Losing A Sense Of Proportionality
A marketplace is an idea of using software to automate and amplify the ideas of supply and demand for transactions of an item or a service. It takes activities that are already happening in small opaque pockets and injects transparency and dynamism to it. In doing so, these marketplaces becomes the chokepoints of such activities perviously happening in silos and improve the experience of transacting. This creates the perception that all the “bad” dynamics around that activity are new or uniquely enabled by the marketplace.
People have been buying used clothes from other people for ages. Thredup just brought software to that activity. People have been purchasing items from strangers around where they live for ages. Offerup brought transparency and dynamism to that activity. Trucking has been a massive industry that largely has operated in small opaque pockets. Convoy is trying to become a chokepoint for that activity. Friends and families match make all the time. Tinder and Bumble just replaced humans with software.
Marketplaces don’t remove the role of middlemen in bringing buyers and sellers together. They do remove the need to have lots of matchmakers by becoming the matchmaker that uses software to replace the skills and know-how and connections of lots of gatekeepers in one big swoop.
When you have a matchmaker in the trucking business in Detroit misbehaving in how they transact, the matchmakers, buyers and sellers in Austin remain largely unaffected by it. The bad actors and their activities are just too small a fish to catch the attention of the public. Since these matchmakers are operating in opaque isolated pockets, it is very hard to identify problems even when a very large number of people across these pockets are facing the same problems. There is no one gathering the disparate views of all stakeholders and marshaling resources to solve the collective action problem in fragmented industries with siloed transactions. There is no one party to hold accountable for all the problems.
But, when you have a piece of software matchmaking in thousands of cities and working with hundreds of thousands of buyers and sellers, a small problem could spiral and catch the public attention. A real or perceived problem with a marketplace affecting a very small percentage of buyers or sellers can feel like a big problem because of not just the absolute number of people affected but also because we know who to hold accountable.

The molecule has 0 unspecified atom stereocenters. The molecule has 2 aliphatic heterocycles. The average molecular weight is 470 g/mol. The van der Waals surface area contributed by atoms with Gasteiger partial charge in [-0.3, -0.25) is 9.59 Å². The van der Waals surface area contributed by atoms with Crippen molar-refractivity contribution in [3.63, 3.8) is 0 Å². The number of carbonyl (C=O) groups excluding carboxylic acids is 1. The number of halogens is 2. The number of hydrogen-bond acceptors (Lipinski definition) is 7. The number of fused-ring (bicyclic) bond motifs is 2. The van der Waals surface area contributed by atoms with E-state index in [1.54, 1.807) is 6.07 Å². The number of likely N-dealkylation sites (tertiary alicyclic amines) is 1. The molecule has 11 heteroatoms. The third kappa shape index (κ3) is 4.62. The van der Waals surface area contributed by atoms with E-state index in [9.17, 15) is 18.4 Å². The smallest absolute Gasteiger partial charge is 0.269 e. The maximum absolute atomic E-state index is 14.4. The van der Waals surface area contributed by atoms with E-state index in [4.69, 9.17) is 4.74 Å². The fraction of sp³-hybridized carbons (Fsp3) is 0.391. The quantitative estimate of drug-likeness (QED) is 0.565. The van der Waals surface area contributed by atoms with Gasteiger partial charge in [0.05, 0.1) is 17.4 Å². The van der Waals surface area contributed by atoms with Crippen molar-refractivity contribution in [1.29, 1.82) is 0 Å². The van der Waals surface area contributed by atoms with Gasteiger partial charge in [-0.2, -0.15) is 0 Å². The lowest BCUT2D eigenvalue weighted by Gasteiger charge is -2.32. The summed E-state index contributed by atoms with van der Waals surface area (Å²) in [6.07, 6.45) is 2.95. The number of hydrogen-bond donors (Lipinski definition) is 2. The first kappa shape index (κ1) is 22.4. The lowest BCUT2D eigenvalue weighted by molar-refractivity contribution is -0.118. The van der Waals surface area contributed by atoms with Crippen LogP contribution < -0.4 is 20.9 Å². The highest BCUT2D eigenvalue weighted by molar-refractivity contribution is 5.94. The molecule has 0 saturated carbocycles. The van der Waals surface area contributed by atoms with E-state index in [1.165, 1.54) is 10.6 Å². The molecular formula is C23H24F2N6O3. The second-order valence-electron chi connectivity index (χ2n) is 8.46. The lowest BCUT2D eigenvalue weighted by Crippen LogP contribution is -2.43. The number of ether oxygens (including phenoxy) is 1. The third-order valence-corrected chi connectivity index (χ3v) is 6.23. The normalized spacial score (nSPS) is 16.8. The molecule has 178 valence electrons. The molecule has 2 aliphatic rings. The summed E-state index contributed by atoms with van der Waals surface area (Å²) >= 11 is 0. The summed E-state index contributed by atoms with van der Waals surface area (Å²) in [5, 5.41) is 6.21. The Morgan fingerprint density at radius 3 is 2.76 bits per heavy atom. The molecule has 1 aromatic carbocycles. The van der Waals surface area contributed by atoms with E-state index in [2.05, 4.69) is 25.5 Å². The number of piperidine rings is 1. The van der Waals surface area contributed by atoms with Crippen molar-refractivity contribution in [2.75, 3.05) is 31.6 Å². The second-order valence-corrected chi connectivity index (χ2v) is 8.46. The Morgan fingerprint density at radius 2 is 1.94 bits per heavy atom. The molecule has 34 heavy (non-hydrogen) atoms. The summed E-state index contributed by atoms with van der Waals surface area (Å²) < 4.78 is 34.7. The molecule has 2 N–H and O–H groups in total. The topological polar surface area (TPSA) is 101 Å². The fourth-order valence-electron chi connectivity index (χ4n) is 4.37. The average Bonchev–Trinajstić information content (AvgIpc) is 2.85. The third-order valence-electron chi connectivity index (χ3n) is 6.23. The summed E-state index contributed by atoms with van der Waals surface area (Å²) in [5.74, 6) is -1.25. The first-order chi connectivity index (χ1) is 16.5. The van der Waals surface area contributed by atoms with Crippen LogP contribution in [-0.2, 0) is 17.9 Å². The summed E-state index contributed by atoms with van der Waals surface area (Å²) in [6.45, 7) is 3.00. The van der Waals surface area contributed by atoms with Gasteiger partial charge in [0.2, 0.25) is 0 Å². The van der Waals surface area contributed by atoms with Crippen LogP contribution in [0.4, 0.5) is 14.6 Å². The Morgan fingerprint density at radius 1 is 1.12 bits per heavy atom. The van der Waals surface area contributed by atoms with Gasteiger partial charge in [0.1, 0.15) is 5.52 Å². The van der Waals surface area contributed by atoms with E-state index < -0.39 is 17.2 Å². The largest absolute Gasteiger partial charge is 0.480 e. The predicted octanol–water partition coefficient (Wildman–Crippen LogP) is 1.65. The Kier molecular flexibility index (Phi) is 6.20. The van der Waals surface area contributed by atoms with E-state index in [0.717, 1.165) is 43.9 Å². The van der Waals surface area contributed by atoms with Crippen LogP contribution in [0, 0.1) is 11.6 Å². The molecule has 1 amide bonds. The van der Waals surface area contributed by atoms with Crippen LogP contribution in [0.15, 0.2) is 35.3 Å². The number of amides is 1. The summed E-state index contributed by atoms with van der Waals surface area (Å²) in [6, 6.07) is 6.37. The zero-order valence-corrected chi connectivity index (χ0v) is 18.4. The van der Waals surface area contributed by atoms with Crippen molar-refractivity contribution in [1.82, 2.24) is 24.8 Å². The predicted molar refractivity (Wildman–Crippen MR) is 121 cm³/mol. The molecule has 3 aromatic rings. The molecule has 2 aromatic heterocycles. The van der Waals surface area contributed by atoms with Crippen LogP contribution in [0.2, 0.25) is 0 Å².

Delivering food for restaurants hasn’t ever been a glamorous and well paying job for most people. How are you going to hold hundreds of thousands of restaurants accountable for their subpar labor standards? Having DoorDash as a marketplace really helps here. Now, you have a single entity to hold accountable for all the troubles!
My main point here is this idea of proportionality. We need to come up with new ways of thinking about how much “bad” is acceptable. If you believe in the principles of supply and demand and the idea of using technology to make transacting simpler, better and cheaper, you are going to have to do the cost benefit analysis of taking down barriers for buyers and sellers to find and transact with each other.
If you hold the view that one bad incident or transaction is too many, I hate to break it to you that the world was never perfect before all these software driven matchmakers cropped up. More than anything, these marketplaces bring transparency to industry structures. Sometimes they succeed at improving those structural problems, sometimes they simply amplify them. Losing a sense of proportionality is not productive. All it does is stroke a culture and a class war. A marketplace with hundreds of millions of transactions is, by definition, going to have “bad” transactions. Yes, a marketplace with hundreds of billions of pieces of content is going to always have millions of “bad” content. Yes, a marketplace with tens of millions of deliveries is going to have dozens of drivers and truckers and shoppers with bad experiences.
Am I saying marketplaces shouldn’t be responsible? No. Am I saying we shouldn’t critique them to make things better? No. Am I saying the popular discourse around them is losing a sense of proportionality? Yes. Am I saying losing the sense of proportionality is counterproductive and often makes it harder to solve the solvable avoidable problems? Yes.